Emotional Eating: Are You in Control?

Many people find it difficult to stick to a solid nutrition plan. They have emotional issues with food. And emotional eating leads to problematic patterns and eventual weight gain.

But it doesn’t have to be that way…

One client of mine has taught herself to recognize that hunger can often be a sign of negative emotions and stress.

She works a full-time demanding job, has children living at home and volunteers on the side. And trying to balance multiple demands on her time was causing her to be out of touch with her internal hunger signals.

How did she gain control of her eating habits?

She learned to recognize the difference between physical and emotional hunger.

Physical Hunger:

  • Comes on gradually
  • Can be satisfied with a wide range of healthy foods
  • Once full, can stop eating
  • Doesn’t cause guilt

Emotional Hunger:

  • Feels urgent
  • Causes cravings
  • Tendency to overeat
  • Often causes guilt

She then learned to slow down. When the urge to indulge in treats or fast food sets in, she now takes a step back and tries to determine the cause of her emotions that are triggering the hunger.

She doesn’t always find the exact root cause – but that’s OK. She goes easy on herself.

There is no judgement here and no over-analysis.

She takes a few long and slow breaths to relax — really deep breaths from the diaphragm.  And then moves on.

Often, the urge to indulge passes.

Are you an emotional eater? Do you binge on certain foods? Or perhaps you eat without being mindful — consuming foods out of habit and routine.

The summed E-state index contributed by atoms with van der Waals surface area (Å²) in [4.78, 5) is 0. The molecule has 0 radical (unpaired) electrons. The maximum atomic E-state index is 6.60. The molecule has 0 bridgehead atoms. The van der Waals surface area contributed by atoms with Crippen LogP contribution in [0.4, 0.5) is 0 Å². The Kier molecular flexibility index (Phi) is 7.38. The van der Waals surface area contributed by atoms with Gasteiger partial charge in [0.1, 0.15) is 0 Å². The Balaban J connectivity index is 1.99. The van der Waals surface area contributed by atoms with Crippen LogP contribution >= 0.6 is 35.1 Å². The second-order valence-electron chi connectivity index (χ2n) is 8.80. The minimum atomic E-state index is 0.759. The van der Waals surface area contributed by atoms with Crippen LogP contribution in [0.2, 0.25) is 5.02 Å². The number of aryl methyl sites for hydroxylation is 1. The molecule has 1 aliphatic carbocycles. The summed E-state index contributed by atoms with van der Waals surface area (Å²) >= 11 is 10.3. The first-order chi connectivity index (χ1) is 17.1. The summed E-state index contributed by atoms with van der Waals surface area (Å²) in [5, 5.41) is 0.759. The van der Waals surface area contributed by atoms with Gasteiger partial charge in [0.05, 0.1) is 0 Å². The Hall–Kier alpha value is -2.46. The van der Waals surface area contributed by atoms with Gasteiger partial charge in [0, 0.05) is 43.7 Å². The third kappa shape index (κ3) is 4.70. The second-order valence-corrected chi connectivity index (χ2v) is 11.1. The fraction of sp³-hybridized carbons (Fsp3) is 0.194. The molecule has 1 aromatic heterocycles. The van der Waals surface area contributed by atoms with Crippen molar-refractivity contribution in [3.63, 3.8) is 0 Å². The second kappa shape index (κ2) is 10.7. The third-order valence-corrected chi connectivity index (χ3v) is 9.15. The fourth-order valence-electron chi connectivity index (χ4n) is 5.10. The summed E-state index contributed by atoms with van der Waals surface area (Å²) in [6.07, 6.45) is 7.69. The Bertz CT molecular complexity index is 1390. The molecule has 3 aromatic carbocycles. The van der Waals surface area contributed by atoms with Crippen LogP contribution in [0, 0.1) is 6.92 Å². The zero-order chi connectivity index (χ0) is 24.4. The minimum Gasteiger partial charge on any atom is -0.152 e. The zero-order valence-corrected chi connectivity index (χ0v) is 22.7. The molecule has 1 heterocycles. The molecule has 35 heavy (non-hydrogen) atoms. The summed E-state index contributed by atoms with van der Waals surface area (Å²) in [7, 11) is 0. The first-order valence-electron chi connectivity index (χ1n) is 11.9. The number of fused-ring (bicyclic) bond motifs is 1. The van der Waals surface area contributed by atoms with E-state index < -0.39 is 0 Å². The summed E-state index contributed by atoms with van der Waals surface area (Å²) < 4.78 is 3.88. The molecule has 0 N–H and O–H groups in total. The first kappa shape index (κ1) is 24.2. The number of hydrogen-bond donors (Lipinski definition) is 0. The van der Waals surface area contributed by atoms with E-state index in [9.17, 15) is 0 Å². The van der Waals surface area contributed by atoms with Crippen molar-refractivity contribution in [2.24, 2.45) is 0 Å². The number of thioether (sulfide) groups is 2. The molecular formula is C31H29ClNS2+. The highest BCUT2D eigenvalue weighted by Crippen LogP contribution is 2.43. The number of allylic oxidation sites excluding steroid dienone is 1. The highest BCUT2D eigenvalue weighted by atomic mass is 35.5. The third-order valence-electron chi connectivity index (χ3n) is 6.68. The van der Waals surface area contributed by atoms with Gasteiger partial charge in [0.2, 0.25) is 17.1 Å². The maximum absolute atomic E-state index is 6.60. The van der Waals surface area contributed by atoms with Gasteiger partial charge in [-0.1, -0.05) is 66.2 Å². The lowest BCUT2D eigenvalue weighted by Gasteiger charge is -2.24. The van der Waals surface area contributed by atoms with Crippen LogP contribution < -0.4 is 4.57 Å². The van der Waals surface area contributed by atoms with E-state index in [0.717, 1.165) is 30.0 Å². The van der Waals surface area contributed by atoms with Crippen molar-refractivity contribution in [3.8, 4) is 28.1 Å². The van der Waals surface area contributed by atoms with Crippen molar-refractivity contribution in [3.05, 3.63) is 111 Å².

Here are 4 simple steps that you can follow to change your own behaviour when urges hit:

  1. Try and identify what your trigger is. A trigger doesn’t have to be a negative emotion, it can often be something positive, such as treating yourself during the holidays or special occasions.
  2. Find other ways to deal with your feelings. Call a friend, play with your dog, go for a walk, dance, or explore the great outdoors.
  3. Take 10 and try some deep breathing. Most eating tends to be mindless. Check in with yourself instead. How are you feeling? What’s going on?
  4. Support yourself by committing to healthy lifestyle habits. That means daily movement and exercise, and ensuring you get enough sleep.

Eat slowly. Eat mindfully. Savour every bite.

And occasionally, eat whatever you want.

Emotional Eating


— Greg

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September 8, 2015 1 Comment

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